How does this round back to its reluctance to work with the FBI? Very simply, doing so would inadvertently admit that the iPhone 5c indeed has the security flaw which the FBI and the industry has exposed. And the problem for Apple is that it has created an ego bubble for itself which fans have bought into that has security as a notable keystone.

If that keystone falls here, Apple's back to square one with winning back its fans that place i-Devices on a pedestal most other manufacturers only wished they had.

Put in other words, it's Apple's ego at stake here. And it takes that very, very seriously if you haven't noticed.

Apple Has an Undeniable Duty to the Society it Built its Fortunes On

We've clearly established some very agreeable, black and white, facts surrounding this situation based on everything I've linked to above:

  1. This is not a debate or court-order surrounding any kind of encryption "backdoor" or "master key."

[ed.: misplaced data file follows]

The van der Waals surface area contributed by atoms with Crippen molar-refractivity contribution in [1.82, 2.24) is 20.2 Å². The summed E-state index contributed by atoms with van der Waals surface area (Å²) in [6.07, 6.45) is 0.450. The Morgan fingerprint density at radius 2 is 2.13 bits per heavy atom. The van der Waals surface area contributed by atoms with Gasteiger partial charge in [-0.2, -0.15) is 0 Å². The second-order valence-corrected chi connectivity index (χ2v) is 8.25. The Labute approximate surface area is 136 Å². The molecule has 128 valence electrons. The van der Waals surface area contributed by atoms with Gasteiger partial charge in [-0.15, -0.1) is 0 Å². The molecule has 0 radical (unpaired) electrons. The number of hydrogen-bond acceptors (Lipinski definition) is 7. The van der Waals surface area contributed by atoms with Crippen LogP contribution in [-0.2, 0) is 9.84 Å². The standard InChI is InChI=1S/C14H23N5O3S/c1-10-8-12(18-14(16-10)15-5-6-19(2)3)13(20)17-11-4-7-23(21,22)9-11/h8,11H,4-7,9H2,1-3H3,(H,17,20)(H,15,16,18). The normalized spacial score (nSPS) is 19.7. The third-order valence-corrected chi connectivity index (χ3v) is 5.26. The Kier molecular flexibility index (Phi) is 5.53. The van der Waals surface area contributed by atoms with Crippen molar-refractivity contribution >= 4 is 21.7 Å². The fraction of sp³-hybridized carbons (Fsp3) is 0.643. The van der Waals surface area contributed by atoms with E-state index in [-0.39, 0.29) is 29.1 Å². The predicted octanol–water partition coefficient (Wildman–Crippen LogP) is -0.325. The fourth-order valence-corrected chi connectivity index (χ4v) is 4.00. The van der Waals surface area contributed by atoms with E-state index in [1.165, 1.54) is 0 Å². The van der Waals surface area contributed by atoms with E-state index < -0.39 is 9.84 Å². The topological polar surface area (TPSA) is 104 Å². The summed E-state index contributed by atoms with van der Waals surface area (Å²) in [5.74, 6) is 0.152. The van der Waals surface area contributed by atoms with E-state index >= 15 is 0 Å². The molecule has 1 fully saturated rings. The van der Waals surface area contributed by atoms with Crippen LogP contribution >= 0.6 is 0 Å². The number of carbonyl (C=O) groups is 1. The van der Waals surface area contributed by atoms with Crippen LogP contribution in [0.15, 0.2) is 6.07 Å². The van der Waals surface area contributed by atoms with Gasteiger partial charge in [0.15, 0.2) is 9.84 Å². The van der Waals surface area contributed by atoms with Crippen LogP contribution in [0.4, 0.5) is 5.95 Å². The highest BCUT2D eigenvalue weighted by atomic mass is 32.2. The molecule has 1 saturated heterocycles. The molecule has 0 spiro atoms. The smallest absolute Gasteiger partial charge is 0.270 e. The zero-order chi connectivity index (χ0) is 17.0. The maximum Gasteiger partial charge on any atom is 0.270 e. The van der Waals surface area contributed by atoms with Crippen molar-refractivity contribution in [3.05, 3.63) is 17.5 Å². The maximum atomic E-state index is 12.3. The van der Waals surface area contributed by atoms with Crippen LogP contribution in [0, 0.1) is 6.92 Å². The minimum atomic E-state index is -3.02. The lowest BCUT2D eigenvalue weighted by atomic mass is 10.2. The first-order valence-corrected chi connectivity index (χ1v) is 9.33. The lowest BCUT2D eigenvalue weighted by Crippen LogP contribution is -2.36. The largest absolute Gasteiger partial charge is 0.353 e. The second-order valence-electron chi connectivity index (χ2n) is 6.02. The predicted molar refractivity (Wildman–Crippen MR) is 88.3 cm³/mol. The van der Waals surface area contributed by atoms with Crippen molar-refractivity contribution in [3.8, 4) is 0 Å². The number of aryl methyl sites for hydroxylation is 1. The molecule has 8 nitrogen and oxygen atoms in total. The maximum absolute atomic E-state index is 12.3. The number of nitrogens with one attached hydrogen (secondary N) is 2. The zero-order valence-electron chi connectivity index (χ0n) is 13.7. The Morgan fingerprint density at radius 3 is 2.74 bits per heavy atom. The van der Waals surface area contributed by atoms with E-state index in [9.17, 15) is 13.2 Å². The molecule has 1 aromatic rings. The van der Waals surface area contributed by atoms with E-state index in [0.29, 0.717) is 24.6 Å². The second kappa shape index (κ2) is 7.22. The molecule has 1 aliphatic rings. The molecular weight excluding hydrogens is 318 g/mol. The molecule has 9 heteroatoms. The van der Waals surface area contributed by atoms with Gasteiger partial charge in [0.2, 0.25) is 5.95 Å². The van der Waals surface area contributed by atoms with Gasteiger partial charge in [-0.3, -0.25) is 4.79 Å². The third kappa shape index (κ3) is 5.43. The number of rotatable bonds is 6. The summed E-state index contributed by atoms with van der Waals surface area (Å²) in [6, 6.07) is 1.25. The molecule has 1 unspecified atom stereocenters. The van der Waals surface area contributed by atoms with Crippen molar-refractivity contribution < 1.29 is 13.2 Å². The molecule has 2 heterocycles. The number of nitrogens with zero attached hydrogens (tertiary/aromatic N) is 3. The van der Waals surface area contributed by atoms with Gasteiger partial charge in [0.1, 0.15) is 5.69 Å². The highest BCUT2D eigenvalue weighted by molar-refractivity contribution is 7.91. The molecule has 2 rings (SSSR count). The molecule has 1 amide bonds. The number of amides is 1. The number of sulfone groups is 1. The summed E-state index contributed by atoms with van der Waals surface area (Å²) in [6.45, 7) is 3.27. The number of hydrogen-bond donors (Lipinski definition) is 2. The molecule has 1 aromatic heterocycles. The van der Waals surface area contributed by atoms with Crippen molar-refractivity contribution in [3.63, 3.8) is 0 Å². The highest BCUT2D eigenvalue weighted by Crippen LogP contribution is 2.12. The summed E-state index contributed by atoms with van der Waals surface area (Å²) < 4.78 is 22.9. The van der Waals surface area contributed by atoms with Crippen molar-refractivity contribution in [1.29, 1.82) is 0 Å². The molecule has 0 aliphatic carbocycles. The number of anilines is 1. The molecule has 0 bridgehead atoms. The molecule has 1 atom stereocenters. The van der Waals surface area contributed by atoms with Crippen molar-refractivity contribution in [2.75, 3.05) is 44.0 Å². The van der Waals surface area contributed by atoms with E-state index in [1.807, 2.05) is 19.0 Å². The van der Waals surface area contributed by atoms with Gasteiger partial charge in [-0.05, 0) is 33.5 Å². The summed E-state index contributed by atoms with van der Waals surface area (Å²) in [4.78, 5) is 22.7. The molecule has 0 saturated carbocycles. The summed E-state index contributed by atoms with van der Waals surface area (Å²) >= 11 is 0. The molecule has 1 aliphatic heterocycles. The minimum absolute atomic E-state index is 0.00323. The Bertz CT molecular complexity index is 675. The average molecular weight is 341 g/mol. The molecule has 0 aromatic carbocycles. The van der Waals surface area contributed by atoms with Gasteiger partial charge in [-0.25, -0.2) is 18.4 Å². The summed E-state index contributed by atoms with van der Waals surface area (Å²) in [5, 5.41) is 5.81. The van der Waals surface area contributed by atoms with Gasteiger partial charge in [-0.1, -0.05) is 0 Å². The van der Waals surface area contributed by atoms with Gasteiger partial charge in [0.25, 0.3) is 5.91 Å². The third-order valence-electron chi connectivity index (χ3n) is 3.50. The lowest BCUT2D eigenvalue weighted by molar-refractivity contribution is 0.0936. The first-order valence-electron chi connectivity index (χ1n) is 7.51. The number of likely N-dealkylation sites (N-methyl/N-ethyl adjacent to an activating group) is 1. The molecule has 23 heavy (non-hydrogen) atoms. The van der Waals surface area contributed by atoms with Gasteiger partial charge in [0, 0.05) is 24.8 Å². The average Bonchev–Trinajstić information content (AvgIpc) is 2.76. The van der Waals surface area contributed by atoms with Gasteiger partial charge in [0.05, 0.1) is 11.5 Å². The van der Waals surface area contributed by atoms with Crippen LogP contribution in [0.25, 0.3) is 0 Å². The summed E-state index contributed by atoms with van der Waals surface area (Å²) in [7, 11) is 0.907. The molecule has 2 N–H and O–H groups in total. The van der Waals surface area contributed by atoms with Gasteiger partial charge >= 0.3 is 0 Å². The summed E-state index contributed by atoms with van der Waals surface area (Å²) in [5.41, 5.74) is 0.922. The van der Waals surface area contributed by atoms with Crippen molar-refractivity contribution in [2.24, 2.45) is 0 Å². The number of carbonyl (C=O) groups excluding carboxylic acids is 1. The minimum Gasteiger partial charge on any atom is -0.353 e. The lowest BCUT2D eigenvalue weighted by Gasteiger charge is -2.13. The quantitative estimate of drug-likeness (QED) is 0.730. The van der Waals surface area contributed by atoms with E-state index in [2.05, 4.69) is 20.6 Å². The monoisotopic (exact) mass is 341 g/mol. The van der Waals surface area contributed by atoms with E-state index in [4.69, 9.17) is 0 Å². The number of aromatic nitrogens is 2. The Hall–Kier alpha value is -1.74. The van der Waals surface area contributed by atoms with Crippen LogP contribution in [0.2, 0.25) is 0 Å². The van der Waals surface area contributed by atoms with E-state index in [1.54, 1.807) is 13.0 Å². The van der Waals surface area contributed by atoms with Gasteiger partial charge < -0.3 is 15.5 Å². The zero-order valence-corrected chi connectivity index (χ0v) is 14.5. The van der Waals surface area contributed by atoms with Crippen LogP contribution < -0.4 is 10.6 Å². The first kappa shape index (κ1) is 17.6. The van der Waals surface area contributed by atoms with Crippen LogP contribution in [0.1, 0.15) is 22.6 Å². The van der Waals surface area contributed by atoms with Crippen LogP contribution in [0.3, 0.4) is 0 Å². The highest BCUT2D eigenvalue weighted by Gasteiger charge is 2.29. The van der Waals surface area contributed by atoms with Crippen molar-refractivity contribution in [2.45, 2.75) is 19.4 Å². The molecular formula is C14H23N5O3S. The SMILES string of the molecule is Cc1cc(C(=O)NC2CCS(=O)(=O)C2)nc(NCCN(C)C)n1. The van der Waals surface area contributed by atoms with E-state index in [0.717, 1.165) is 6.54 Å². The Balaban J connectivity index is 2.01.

2. The FBI is asking for acute access into a single iPhone based on a design flaw which has been exposed.
  3. Apple has the proven technical ability to render this special firmware locked to the iPhone in question.
  4. Apple has the court-ordered right to perform the procedures needed in its own facilities, and destroy the software created once complete.

As such, I'm convinced beyond any doubt that the abilities to get into this phone exist, and can be done so in a way to protect the universe of iPhone users at large from massive data grabs by legal overreach. Apple's denial in helping the FBI, as described earlier, is not grounded in technical validity, but rather being driven by a corporate ego that has grown too large for its own good.

Apple's feelgood and impenetrable stances on its device security are at risk of being exposed to the masses. For a company that has built its fortune around peddling a larger-than-life notion about its own security prowess, this would spell downright disaster in the marketplace, especially in the newfound re-emergence it has found in the previously reluctant Enterprise market towards its products.

VOTE NOW: Poll: Should Apple help the FBI unlock the San Bernardino iPhone?